Boxing mourned former undisputed heavyweight champ Joe Frazier this year, while the Klitschko brothers completed their domination of the division to hold all the major belts.
Frazier died in Philadelphia last month after a brief battle with liver cancer. He was 67.
“Smokin’ Joe” captured two major heavyweight titles in his career and famously beat Muhammad Ali in New York in 1971 in a bout dubbed “The Fight of the Century.”
He was a huge part of the heyday of boxing’s heavyweight division in the 1970s and finished his stellar career with 32 wins (27 knockouts), four losses and one draw. All four losses came at the hands of just two other legendary fighters from that era: Ali and George Foreman.
Tributes to Frazier came from across the weight categories, with multiple world champion Manny Pacquiao acknowledging the loss of a “great champion and ambassador.”
“The world has lost a great champion,” Ali said. “I will always remember Joe with respect and admiration.”
Ali’s and Frazier’s trilogy of fights had the world transfixed.
Frazier, the quiet former farmhand from South Carolina, was the first man to silence Ali at Madison Square Garden in 1971.
His unanimous 15-round victory was watched by an estimated global TV audience of 300 million, with Frazier’s classic left hook flooring Ali in the last round.
Ali took his revenge at the Garden in 1974, with their third meeting coming the following year in the “Thrilla in Manila.”
It was in this epic, brutal slugfest in crippling conditions that Frazier cemented his place as one of the greatest champions the ring has ever known, his trainer Eddie Futch having to step in to halt the show after the 14th round.
Despite being barely able to stay on his feet, Frazier begged to come out for the 15th round.
Ali described the experience as “the closest thing to dying that I know of.”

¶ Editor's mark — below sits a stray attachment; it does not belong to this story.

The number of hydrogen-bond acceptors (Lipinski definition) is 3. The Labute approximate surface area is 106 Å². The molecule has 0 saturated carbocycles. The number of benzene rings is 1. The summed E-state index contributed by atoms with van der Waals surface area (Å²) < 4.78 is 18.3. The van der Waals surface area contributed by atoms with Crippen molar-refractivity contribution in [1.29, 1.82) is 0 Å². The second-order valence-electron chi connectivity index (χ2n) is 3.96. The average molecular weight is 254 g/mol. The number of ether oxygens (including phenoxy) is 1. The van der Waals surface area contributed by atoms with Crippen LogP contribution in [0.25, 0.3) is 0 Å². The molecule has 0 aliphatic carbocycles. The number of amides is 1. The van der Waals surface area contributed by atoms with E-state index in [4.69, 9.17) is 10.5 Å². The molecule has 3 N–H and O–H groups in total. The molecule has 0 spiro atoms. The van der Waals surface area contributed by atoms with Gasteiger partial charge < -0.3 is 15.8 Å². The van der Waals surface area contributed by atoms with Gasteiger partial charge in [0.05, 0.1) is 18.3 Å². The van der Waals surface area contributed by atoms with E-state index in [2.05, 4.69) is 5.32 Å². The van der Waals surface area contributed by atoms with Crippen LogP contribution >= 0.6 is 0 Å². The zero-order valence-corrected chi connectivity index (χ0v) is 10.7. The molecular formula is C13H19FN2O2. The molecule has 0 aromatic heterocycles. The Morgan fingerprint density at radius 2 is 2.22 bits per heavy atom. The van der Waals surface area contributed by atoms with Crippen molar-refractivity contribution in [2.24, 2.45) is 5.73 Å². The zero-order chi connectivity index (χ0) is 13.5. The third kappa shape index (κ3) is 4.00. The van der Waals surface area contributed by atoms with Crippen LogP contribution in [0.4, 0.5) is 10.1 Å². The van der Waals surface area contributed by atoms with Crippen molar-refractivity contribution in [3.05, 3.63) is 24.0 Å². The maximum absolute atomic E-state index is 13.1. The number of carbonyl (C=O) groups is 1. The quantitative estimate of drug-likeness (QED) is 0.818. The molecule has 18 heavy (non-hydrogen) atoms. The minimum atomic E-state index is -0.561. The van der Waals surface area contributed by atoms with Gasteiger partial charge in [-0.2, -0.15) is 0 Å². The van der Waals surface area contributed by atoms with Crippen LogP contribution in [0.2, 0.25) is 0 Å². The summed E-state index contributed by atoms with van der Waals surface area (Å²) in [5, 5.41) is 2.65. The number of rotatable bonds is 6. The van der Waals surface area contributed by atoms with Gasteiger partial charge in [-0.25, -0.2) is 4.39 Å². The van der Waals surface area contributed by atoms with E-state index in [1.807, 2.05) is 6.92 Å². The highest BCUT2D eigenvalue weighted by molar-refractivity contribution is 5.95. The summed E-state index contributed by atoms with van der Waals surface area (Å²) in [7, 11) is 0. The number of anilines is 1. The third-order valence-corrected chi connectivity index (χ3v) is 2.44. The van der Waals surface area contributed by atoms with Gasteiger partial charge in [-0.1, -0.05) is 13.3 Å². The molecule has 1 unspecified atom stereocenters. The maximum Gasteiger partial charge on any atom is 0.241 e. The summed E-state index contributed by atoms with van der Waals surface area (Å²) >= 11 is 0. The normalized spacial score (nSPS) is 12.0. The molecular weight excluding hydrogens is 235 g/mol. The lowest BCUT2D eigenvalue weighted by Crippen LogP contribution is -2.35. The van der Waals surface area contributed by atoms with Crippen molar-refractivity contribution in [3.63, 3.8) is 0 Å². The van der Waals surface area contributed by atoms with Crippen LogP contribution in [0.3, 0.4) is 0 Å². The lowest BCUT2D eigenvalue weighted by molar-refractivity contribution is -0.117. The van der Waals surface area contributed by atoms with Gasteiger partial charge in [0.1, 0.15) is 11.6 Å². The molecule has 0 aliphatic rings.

This may have been the last time they raised their gloves in anger at each other, but their sparring continued out of the ring for years after. Frazier, bitter at articulate Ali’s personal taunts, was unable to shed the scars of being called “Uncle Tom” and “gorilla,” once suggesting that his old nemesis’ struggles with Parkinson’s were God’s way of punishing him for his behavior out of the ring.
However, in 2009 Frazier told Sports Illustrated that he had forgiven his old rival.
Brothers Vitali, the WBC champion, and Wladimir Klitschko now dominate the heavyweight division.
Wladimir finally silenced David Haye’s taunts to relieve the brash Briton of his WBA belt to add to his collection of IBF, WBO and IBO crowns.
The eagerly anticipated clash in July was marked by Haye’s pre-fight taunts threatening to expose Klitschko as a “fraud” and to dismantle the “Ukrainian robot” he maligned in the build-up to the unification bout.
Haye’s promises proved to be empty and, hampered by a broken toe, he failed to get behind Klitschko’s impressive defense and the Ukrainian won the fight unanimously.
As promised, Haye celebrated his 31st birthday in October by retiring, but he is in talks with Vitali to climb back in the ring.
“If a fight comes against Haye, I will knock him out,” promised Vitali, who first faces Britain’s Dereck Chisora in Munich on Feb. 18. “Then there will be no questions left. David is the best in the world: not as a boxer, but as a loudmouth.”